However, throughout the latter part of the last decade of the 20th century, rumours of the plans to recognize the Molossos tis Epirou have been reported, but there was a fear that the name will represent a separate "new" breed, which will not only consist of true Epirian Mastiffs, but will also number the Skilos tou Pyrrou and the Alexander's Dog as its representatives, as well as crosses between the three breeds. In 2006, that is exactly what had happened, the Molossos tis Epirou was finally accepted as an official breed in its native country, but this achievement, while immensely important and beneficial for the survival of the great Greek Molosser, was unfortunately "blemished" with the inclusion of the aforementioned two indigenous breeds as nothing more than colour varieties of the Epirian Mastiff instead of as true breeds on their own.

Used as a war dog, guardian and fighter in the past, the Molossos tis Epirou is today most commonly employed as a property watchdog and livestock protector. Very territorial, reasonably aggressive and quite independent, this powerful Molosser can be intolerant of strangers and needs firm handling and early socialization. However, this is also a trainable and intelligent breed, not vicious at all, but simply very protective when the need arises. One of the distinguishing characterictics of the Epir Moloss among other Greek breeds is its coat. Not only is it black or black-n-tan in colour, but the thick harsh coat is also noticeably shorter than usually found in mountain dogs and is described as having somewhat of a "goat hair" quality to the touch. A rare lighter sub-type of the Epir Mastiff has an even shorter coat and lighter build with somewhat "bully-esque" facial features, but some enthusiasts consider these dogs to constitute a separate breed. The true mountain type of the Epir Mastiff is a large-headed, wide-chested and broad-shouldered Moloss, with strong legs and a muscular body. The ears are oftentimes cropped and the tail can be either left natural or docked.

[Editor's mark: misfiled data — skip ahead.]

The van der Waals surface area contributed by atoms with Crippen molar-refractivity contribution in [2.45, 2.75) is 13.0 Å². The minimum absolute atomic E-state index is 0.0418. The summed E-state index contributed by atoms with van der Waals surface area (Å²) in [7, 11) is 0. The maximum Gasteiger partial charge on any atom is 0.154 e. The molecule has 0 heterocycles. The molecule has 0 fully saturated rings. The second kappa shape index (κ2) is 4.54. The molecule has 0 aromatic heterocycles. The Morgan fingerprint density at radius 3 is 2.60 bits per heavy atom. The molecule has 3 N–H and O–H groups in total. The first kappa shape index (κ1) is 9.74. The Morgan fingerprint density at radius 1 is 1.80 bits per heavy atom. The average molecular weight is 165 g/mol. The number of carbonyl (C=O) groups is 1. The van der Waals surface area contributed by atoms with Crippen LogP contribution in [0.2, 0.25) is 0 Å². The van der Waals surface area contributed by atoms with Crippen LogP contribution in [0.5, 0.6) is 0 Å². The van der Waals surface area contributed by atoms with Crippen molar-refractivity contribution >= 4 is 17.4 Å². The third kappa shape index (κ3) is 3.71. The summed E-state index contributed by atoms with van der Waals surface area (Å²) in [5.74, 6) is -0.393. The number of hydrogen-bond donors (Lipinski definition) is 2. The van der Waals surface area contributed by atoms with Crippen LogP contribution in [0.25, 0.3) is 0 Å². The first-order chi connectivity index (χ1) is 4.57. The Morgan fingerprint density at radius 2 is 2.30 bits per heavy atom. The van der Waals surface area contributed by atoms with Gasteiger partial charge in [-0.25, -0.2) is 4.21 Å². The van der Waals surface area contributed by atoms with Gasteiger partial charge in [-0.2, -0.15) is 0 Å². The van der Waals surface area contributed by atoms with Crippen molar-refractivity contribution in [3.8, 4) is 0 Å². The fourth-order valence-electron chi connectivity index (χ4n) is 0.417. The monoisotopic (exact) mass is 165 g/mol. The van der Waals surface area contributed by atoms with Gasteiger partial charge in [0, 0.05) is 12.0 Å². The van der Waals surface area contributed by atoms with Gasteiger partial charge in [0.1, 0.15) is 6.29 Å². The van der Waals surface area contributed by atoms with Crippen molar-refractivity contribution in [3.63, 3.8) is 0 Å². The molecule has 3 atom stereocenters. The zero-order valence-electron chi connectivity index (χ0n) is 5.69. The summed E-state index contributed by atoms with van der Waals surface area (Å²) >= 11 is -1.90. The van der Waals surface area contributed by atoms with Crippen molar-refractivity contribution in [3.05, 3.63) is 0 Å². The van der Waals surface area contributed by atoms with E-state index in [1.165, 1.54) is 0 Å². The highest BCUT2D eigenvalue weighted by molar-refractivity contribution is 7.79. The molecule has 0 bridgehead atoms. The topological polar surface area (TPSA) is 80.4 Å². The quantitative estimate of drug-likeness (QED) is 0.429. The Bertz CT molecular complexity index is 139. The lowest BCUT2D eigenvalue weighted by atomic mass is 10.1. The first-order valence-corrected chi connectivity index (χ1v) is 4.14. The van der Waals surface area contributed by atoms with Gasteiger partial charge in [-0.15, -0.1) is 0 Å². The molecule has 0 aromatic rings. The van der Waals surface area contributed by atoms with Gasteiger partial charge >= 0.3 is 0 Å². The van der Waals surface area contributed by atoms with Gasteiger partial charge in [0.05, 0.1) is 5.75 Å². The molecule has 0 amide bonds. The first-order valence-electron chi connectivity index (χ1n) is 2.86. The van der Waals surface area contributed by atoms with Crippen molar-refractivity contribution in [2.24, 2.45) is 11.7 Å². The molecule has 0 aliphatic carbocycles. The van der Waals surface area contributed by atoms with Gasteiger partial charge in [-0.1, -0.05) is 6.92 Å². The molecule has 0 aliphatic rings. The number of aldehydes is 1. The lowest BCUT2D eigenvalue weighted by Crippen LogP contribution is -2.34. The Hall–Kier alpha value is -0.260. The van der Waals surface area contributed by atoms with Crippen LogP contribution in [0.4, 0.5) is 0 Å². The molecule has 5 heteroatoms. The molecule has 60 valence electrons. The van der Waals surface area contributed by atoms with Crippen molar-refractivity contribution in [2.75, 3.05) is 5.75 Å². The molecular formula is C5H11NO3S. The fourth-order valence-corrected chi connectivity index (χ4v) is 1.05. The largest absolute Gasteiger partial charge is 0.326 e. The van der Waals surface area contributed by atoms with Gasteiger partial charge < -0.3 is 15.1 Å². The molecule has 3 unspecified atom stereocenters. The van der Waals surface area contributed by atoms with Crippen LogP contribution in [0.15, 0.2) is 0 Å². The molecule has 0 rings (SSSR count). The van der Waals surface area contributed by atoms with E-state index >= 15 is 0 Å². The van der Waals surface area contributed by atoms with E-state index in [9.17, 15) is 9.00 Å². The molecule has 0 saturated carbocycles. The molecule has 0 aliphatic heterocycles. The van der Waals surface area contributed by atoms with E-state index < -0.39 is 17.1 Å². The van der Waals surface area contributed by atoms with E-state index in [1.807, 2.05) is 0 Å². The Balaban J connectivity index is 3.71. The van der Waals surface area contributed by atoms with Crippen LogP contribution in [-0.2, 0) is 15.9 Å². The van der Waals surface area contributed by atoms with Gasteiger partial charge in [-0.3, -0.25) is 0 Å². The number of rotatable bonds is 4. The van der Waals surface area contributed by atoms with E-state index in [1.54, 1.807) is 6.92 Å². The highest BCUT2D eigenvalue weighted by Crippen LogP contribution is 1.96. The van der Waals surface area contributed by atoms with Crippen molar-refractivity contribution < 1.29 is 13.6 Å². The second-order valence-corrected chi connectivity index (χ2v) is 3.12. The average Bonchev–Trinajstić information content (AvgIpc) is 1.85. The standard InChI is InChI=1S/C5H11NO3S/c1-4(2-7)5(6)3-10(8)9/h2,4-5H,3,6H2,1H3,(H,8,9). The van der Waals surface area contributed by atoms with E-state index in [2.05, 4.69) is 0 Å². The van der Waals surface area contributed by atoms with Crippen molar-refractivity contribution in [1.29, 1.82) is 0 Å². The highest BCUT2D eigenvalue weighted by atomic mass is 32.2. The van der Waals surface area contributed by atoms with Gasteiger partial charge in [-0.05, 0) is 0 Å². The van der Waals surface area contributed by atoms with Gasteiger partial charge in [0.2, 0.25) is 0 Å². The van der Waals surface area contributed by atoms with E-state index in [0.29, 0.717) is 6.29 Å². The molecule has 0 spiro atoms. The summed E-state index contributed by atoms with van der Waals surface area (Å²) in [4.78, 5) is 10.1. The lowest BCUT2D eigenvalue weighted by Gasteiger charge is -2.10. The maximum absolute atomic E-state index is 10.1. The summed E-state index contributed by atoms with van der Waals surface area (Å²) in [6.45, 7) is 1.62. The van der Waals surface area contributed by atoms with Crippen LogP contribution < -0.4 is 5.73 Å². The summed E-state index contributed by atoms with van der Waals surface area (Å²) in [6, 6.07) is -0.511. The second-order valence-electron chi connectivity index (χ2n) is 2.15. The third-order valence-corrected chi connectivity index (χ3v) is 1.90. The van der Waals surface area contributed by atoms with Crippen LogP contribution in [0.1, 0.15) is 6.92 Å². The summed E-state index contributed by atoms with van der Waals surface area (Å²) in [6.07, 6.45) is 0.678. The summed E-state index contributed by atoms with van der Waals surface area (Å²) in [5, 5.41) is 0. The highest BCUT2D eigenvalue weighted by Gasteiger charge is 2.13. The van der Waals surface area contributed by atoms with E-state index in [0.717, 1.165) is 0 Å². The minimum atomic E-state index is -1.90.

There are also some dark brown, brindle, reddish-fawn and tricoloured examples to be found, but these colourings aren't favoured by the breed purists, who maintain that only a clear black or black-n-tan dog can be a pure Molossos tis Epirou, while the others show greater influence of the aforementioned Hellenic Mastiff. Like the Sylvan, the Molossos tis Epirou can have a reddish-brown undercoat which is visible in the sunlight. There is some confusion on what the ideal height for the Epir Moloss should be, due to the great variety of sizes found today. There are dogs as small as 23 inches, as well as those that reach well over 32 inches at the withers.